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For the centennial of its original publication, an irresistible Deluxe Edition of one of the most beloved books of the 20th century featuring a foreword by Colum McCann, the bestselling author ofLet the Great World SpinandTransAtlantic
Perhaps the greatest short story collection in the English language, James Joyce sDublinersis a vivid and unflinching portrait of dear dirty Dublin at the turn of the twentieth century. These fifteen stories, including such unforgettable ones as Araby, Grace, and The Dead, delve into the heart of the city of Joyce's birth, capturing the cadences of Dubliners speech and portraying with an almost brute realism their outer and inner lives.Dublinersis Joyce at his most accessible and most profound, and this edition is the definitive text, authorized by the Joyce estate and collated from all known proofs, manuscripts, and impressions to reflect the author's original wishes.
For more than seventy years, Penguin has been the leading publisher of classic literature in the English-speaking world. With more than 1,700 titles, Penguin Classics represents a global bookshelf of the best works throughout history and across genres and disciplines. Readers trust the series to provide authoritative texts enhanced by introductions and notes by distinguished scholars and contemporary authors, as well as up-to-date translations by award-winning translators.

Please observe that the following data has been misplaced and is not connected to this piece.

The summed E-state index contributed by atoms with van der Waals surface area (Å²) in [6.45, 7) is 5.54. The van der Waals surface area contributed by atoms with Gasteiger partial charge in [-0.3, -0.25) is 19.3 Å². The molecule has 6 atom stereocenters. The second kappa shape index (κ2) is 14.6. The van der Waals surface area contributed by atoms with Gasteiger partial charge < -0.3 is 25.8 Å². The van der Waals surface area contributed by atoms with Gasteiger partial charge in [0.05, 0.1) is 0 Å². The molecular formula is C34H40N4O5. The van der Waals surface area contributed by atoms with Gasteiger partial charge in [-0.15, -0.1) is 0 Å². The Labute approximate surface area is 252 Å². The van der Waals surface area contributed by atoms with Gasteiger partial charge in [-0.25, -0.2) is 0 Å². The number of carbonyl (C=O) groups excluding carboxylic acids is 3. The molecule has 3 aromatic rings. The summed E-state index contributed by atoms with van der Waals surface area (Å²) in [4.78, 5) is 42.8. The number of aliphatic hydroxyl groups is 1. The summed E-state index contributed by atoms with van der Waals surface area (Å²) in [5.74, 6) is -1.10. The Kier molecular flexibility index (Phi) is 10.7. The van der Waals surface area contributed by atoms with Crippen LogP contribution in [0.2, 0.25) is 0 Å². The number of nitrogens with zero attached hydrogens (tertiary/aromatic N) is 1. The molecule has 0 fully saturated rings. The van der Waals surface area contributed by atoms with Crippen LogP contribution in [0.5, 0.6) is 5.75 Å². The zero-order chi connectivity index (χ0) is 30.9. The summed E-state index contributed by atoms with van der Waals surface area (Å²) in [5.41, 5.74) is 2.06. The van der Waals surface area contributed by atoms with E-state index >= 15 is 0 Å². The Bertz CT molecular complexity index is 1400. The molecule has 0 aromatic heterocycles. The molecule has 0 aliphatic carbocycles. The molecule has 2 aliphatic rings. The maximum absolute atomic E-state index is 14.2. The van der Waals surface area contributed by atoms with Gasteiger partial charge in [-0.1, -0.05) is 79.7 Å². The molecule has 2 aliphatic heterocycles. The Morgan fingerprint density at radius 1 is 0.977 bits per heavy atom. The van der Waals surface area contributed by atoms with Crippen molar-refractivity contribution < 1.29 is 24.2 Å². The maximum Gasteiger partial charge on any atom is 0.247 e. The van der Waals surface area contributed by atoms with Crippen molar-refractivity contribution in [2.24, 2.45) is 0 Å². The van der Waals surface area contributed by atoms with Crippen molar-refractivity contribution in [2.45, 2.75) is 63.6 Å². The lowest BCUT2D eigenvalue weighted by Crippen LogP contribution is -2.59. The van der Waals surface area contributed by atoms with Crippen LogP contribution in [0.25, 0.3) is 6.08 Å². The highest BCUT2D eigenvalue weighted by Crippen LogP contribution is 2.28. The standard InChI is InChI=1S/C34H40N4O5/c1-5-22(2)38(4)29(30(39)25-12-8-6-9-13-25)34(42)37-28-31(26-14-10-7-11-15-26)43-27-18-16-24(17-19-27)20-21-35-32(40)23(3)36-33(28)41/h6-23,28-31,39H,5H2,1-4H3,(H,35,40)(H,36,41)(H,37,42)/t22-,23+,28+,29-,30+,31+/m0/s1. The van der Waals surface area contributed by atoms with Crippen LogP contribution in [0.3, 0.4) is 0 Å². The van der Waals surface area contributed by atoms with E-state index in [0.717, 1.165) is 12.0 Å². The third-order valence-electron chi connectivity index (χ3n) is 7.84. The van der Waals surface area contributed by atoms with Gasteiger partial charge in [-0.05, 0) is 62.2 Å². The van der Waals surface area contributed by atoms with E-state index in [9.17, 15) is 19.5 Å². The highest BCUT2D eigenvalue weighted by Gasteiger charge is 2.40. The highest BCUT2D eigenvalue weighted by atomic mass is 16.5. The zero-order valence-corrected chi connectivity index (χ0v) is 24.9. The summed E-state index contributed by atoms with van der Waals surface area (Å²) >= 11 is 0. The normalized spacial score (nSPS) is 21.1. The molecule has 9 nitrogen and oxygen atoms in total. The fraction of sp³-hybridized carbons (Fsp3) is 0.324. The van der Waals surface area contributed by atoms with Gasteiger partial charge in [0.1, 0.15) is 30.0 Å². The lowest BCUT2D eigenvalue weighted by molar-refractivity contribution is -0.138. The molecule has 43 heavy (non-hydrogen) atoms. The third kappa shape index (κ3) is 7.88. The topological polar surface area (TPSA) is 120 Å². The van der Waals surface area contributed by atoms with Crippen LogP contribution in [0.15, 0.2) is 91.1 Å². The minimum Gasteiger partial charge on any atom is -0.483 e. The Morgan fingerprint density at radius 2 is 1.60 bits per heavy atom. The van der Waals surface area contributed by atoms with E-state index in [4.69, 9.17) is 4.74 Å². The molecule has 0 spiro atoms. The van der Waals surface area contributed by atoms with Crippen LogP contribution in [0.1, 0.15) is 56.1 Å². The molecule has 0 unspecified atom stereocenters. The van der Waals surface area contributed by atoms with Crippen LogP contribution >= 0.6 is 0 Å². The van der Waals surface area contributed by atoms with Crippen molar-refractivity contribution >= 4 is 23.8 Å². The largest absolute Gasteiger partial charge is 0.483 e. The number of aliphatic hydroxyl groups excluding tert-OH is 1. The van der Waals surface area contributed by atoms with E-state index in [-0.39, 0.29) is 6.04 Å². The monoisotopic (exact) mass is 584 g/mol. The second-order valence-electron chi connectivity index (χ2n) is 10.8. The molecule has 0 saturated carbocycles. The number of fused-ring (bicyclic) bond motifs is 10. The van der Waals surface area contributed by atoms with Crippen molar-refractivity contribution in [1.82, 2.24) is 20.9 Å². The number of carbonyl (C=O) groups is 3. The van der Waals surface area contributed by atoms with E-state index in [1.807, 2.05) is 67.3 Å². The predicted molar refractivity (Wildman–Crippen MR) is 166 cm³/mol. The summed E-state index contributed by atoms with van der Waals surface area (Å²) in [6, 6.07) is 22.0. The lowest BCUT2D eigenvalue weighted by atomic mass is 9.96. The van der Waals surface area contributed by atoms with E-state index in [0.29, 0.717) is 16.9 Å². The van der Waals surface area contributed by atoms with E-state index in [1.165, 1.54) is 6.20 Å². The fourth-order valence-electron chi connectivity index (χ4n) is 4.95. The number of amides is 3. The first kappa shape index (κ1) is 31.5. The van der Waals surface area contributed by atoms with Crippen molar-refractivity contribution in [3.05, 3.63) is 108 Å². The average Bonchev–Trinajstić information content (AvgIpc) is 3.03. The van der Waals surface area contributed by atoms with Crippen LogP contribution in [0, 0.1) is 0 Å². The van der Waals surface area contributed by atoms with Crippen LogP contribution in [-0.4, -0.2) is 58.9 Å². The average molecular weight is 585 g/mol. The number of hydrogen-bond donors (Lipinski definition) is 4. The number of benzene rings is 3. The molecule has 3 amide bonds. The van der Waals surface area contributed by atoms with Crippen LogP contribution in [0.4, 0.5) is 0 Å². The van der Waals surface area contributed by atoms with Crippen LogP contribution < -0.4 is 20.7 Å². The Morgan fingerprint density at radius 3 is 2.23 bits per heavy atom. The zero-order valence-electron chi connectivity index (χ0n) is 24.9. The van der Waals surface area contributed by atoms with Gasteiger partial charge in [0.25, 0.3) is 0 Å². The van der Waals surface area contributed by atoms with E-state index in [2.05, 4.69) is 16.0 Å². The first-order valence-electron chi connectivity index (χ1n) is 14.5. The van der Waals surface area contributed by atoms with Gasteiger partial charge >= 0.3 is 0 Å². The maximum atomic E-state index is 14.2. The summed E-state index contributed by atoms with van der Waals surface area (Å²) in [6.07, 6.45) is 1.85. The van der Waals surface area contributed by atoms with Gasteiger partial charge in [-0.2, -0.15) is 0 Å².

About the Author
James Joyce(1882 1941), an Irish poet and novelist, was one of the most celebrated writers of the twentieth century. His works includeUlysses, Finnegans Wake, andA Portrait of the Artist as a Young Man. Colum McCann(foreword) is the author of the National Book Award winning novelLet the Great World Spinand of TransAtlantic. Born in Dublin, Ireland, he now lives in New York City. Terence Brown(introduction and notes) is an emeritus fellow of Trinity College Dublin. Roman Muradov(cover illustrator) has done illustrations for an array of clients, including TheNew Yorker, TheNew York Times, Vogue, NPR, and Dark Horse Comics. He lives in San Francisco."
“A hundred years on . . . Dubliners has been absorbed into our literary landscape, but in the early part of the twentieth century it was the sort of book that hadn’t been seen much before, certainly from an Irish writer, and much of it shocked the conventional literary world. . . . [Joyce] was taking the lived landscape of his childhood and transforming it into something universal. . . . The stories contain some of the most beautiful sentences ever written in English.” —Colum McCann, from the Foreword